When you come to the end of the first flat, keep the transplanter in place, and set in a new flat and repeat the above procedure and on you go.  Some people find it handy to have several narrow stakes on hand.  It is also possible to stop after pulling the transplanter several feet, retrieve the stake, and then proceed so that you have the stake with you when you get to the end of the first flat. For many years, I was often transplanting with my two young sons and they had fun running flats or stakes to me as I need them.

If I am planting into beds, I can keep things aligned and straight based on my tractor wheel tracks.  If I am not planting into beds, I often run a string for my first row to ensure that my first row will be straight.  I base subsequent rows off the first row.
 

How is it that there are 264 cells in all the standard paper chain pot flats, regardless of the distance between plants (2", 4" and 6" spaced pots)?

The additional paper that makes for longer in-row spacing is wrapped around each cell.  As the paper chain is planted the extra paper unwinds as the plants go through the transplanter.  This can be hard to understand and visualize until you see the transplanter in action.
 

It sounds like the whole set up works best on loose ground that flows well.  What problems have you seen on heavy ground? Does the soil need to be dry to use this? Do the plants need to be at a certain moisture level to plant?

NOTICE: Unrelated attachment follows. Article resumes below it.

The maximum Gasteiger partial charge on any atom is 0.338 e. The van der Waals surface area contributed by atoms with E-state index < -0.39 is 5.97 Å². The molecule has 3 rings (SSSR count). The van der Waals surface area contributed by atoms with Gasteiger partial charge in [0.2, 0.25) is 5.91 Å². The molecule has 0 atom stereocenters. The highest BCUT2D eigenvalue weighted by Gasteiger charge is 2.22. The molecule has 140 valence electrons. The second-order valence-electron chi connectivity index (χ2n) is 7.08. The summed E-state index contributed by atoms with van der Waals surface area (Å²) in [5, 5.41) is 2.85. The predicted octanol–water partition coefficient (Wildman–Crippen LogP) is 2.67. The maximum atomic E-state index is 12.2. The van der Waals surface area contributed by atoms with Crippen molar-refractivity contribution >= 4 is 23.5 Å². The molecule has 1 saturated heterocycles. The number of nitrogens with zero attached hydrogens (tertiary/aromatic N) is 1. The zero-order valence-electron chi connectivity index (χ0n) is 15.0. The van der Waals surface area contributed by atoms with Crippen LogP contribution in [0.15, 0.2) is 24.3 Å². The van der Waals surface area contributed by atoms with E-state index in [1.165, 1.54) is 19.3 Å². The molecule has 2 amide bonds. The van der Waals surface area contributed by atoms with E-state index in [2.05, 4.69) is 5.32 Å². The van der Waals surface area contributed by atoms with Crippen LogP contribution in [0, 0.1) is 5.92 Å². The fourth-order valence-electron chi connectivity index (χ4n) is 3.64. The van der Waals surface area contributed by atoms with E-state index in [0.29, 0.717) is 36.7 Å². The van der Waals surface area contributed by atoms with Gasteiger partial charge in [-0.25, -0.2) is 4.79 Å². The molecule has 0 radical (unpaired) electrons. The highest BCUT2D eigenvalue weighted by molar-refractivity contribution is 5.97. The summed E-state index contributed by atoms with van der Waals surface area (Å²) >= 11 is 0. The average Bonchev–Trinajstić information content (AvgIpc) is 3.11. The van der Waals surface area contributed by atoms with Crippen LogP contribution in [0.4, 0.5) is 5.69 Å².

All farming equipment works best in loose soil that flows well!  I have a moderately heavy silt loam soil.  A bed tilled as I would for direct seeding small seeded crops (such as carrots) enables the transplanter to perform at its best.  If there are excessive clumps and debris the transplanter might not bury the transplants consistently.  If this is the case, I may have to go back down my rows and cover up here and there.  I consider this a very small price to pay for how easy and quick the transplanting is accomplished.  The soil needs to be as dry as would be needed to use a seeder or cultivating tool to prevent soil from clumping and sticking to the furrower.  I water each flat before transplanting just like I do with all transplants. Watering makes the paper pots and chain heavier which allows it to run into the ground better.